Why cement and lime are important
- EU Economy - in 2011, EU lime production was about 22 million tonnes, accounting for a EUR 2 billion contribution to the EU’s GDP. In 2006, 267.5 million tonnes of cement, with a value of EUR 19 billion, were produced in the EU by 356 installations. The EU cement industry in 2006 represented 10.5% of total world production. This decreased to 5.6% of world production in 2011 (195.5 Mt) however. Large cement plants produce some 4 000 tonnes of cement per day.
- Employment – the lime sector has more than 11 thousand employees. The production of cement provides about 61 thousand jobs, as well as up to 365 thousand indirect jobs related to cement production. In addition, over 305 thousand people are employed in the production of concrete.
- Links to other sectors - cement is also vital for the construction sector, which accounted for EUR 1 640 billion worth of production in 2010, a total added value of EUR 505 billion, and 20 million jobs.
Main challenges faced by the cement and lime sectors
- Energy consumption - the production process is highly energy-intensive with energy costs representing up to 40% of total production costs for cement and up to 50% for lime;
- Investment - kilns represent a very high, long-term investment. It is difficult for producers to respond to fluctuations in demand or to comply with new legislation on energy or emissions.
Competitiveness of the cement and lime sectors
- Cement production - the majority of EU cement producers operate on a global level, giving them access to global best practice and technology. Raw materials are extracted mainly onsite, which avoids transportation costs and environmental damage.
- Environment - cement uses carefully selected wastes from other industries such as secondary raw materials or alternative fuels. This helps decrease the environmental impact of other industries.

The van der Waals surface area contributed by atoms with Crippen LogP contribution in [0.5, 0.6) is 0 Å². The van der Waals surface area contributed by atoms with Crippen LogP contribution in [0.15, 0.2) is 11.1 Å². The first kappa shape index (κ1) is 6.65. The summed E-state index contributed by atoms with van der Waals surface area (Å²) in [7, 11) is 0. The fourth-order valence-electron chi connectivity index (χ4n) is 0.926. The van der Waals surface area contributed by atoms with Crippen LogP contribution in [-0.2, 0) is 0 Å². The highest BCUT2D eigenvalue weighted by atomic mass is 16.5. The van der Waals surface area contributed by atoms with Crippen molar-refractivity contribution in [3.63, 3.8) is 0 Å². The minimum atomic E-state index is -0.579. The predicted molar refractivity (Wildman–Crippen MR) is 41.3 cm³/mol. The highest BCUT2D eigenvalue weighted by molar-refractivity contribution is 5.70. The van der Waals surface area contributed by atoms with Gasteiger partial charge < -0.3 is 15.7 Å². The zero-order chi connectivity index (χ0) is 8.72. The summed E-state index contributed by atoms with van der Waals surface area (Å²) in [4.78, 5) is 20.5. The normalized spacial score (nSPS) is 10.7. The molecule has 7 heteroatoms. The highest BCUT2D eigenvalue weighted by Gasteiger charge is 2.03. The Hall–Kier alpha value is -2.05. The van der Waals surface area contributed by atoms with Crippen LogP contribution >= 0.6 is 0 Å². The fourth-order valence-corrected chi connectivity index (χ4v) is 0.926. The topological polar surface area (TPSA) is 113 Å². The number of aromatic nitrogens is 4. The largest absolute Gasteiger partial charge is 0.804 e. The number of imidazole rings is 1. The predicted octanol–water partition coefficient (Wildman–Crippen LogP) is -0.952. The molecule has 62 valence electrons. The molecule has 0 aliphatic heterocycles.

- Investment - the cement and lime industries are capital intensive with the cost of laying down a cement production installation equivalent to around three years' turnover.
- Innovation – innovation in the sectors includes the increased use of wastes as an alternative to raw materials and fuels, the development of new products such as energy and CO2 efficient buildings, adaptation to climate change, and seeking new market opportunities for cement-based products.
- Trade - cement is a high-density product with a relatively low selling price. Transport costs are therefore a determinant to trade. The EU exports mainly to the US and imports come mainly from East Asian countries like China, Thailand, and the Philippines.
- Non-EU countries – EU cement producers own almost 60% of the cement and lime production capacity in the US, and have significant production facilities in the rest of the world.
Sustainability in the cement and lime sector
The cement and lime production process is energy intensive and produces plenty of CO2. It falls within the scope of several pieces of environmental legislation, notably the Directives on emissions trading: Industrial Emissions Directive (IED), the incineration of waste, EU Emission Trading System, and the management of waste through Mining Waste Directive.
- Emissions - aside from CO2 emissions, the cement industry's main emissions are NOX, SO2, and dust. Dust abatement has been widely applied for many years and SO2 is a plant-specific issue. NOX abatement has taken off in recent years with more than 100 selected non-catalytic reduction (SNCR) installations in the cement industry. Some plants work on improving the clinker quality which reduces energy consumption and emissions.
- Agreement on CO2 emissions - the possibility of a cement industry agreement to reduce CO2 emissions is being explored through the World Business Council for Sustainable Development. This could provide a level playing field and alleviate the risks of carbon leakage.
- Soil – soil is an important issue for the industry as it has to be removed in the quarrying of limestone. It is usually saved for use in quarry restitution however.
The Best Available Techniques (BAT) reference (BREF) document was adopted by the Commission in December 2001 under the provisions of the IPPC Directive, and has to be taken into consideration when permit conditions are determined. The revised cement, lime, and magnesium oxide BREF was adopted at the IED Information Exchange Forum meeting in 2013.